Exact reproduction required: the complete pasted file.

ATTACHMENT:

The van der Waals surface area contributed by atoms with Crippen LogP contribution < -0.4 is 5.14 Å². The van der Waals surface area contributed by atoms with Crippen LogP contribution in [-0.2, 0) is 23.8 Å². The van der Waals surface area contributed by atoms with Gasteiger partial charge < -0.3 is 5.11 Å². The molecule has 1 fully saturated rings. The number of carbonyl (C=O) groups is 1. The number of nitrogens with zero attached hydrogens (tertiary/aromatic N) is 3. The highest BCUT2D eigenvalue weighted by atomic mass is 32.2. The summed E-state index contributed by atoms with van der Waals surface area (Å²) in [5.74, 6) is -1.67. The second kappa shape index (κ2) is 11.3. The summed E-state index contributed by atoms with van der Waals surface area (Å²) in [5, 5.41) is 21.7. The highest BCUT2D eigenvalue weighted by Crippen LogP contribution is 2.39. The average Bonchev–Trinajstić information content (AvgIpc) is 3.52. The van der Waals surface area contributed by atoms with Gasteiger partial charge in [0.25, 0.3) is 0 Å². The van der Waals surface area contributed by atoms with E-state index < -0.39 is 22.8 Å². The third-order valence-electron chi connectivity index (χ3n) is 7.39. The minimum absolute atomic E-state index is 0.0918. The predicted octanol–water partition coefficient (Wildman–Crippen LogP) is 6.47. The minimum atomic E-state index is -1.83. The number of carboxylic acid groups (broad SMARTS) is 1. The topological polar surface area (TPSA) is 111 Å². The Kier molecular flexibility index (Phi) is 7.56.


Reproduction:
The van der Waals surface area contributed by atoms with Crippen LogP contribution < -0.4 is 5.14 Å². The van der Waals surface area contributed by atoms with Crippen LogP contribution in [-0.2, 0) is 23.8 Å². The van der Waals surface area contributed by atoms with Gasteiger partial charge < -0.3 is 5.11 Å². The molecule has 1 fully saturated rings. The number of carbonyl (C=O) groups is 1. The number of nitrogens with zero attached hydrogens (tertiary/aromatic N) is 3. The highest BCUT2D eigenvalue weighted by atomic mass is 32.2. The summed E-state index contributed by atoms with van der Waals surface area (Å²) in [5.74, 6) is -1.67. The second kappa shape index (κ2) is 11.3. The summed E-state index contributed by atoms with van der Waals surface area (Å²) in [5, 5.41) is 21.7. The highest BCUT2D eigenvalue weighted by Crippen LogP contribution is 2.39. The average Bonchev–Trinajstić information content (AvgIpc) is 3.52. The van der Waals surface area contributed by atoms with Gasteiger partial charge in [0.25, 0.3) is 0 Å². The van der Waals surface area contributed by atoms with E-state index < -0.39 is 22.8 Å². The third-order valence-electron chi connectivity index (χ3n) is 7.39. The minimum absolute atomic E-state index is 0.0918. The predicted octanol–water partition coefficient (Wildman–Crippen LogP) is 6.47. The minimum atomic E-state index is -1.83. The number of carboxylic acid groups (broad SMARTS) is 1. The topological polar surface area (TPSA) is 111 Å². The Kier molecular flexibility index (Phi) is 7.56.